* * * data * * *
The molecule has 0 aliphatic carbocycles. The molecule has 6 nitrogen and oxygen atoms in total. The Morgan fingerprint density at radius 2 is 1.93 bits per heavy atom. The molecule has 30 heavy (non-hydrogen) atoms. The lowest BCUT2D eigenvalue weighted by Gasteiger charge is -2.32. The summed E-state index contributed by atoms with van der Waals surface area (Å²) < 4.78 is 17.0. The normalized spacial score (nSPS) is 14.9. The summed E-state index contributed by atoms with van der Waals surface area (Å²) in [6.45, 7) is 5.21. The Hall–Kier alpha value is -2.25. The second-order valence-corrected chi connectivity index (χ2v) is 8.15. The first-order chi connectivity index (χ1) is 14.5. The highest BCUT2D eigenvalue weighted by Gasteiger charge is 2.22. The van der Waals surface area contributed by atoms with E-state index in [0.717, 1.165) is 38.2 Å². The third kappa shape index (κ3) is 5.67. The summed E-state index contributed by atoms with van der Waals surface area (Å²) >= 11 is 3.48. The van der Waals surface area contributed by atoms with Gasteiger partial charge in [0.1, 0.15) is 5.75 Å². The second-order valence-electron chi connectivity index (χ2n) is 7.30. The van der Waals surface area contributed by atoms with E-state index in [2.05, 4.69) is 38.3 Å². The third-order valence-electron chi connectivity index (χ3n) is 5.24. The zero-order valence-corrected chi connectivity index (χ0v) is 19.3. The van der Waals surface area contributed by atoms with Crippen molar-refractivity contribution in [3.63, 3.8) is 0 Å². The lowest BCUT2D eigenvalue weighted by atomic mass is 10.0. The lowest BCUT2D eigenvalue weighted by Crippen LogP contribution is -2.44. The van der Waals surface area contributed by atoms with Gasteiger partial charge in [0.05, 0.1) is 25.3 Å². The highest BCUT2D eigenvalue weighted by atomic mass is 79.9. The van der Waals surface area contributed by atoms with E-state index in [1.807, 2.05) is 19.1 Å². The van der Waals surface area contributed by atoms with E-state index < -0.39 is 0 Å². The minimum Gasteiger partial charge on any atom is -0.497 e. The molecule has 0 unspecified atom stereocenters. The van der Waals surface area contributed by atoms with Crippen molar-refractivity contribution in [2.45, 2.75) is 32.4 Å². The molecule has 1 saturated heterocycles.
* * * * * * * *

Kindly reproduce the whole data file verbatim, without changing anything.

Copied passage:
The molecule has 0 aliphatic carbocycles. The molecule has 6 nitrogen and oxygen atoms in total. The Morgan fingerprint density at radius 2 is 1.93 bits per heavy atom. The molecule has 30 heavy (non-hydrogen) atoms. The lowest BCUT2D eigenvalue weighted by Gasteiger charge is -2.32. The summed E-state index contributed by atoms with van der Waals surface area (Å²) < 4.78 is 17.0. The normalized spacial score (nSPS) is 14.9. The summed E-state index contributed by atoms with van der Waals surface area (Å²) in [6.45, 7) is 5.21. The Hall–Kier alpha value is -2.25. The second-order valence-corrected chi connectivity index (χ2v) is 8.15. The first-order chi connectivity index (χ1) is 14.5. The highest BCUT2D eigenvalue weighted by Gasteiger charge is 2.22. The van der Waals surface area contributed by atoms with E-state index in [0.717, 1.165) is 38.2 Å². The third kappa shape index (κ3) is 5.67. The summed E-state index contributed by atoms with van der Waals surface area (Å²) >= 11 is 3.48. The van der Waals surface area contributed by atoms with Gasteiger partial charge in [0.1, 0.15) is 5.75 Å². The second-order valence-electron chi connectivity index (χ2n) is 7.30. The van der Waals surface area contributed by atoms with E-state index in [2.05, 4.69) is 38.3 Å². The third-order valence-electron chi connectivity index (χ3n) is 5.24. The zero-order valence-corrected chi connectivity index (χ0v) is 19.3. The van der Waals surface area contributed by atoms with Crippen molar-refractivity contribution in [3.63, 3.8) is 0 Å². The lowest BCUT2D eigenvalue weighted by atomic mass is 10.0. The lowest BCUT2D eigenvalue weighted by Crippen LogP contribution is -2.44. The van der Waals surface area contributed by atoms with Gasteiger partial charge in [0.05, 0.1) is 25.3 Å². The highest BCUT2D eigenvalue weighted by atomic mass is 79.9. The van der Waals surface area contributed by atoms with E-state index in [1.807, 2.05) is 19.1 Å². The van der Waals surface area contributed by atoms with E-state index < -0.39 is 0 Å². The minimum Gasteiger partial charge on any atom is -0.497 e. The molecule has 0 unspecified atom stereocenters. The van der Waals surface area contributed by atoms with Crippen molar-refractivity contribution in [2.45, 2.75) is 32.4 Å². The molecule has 1 saturated heterocycles.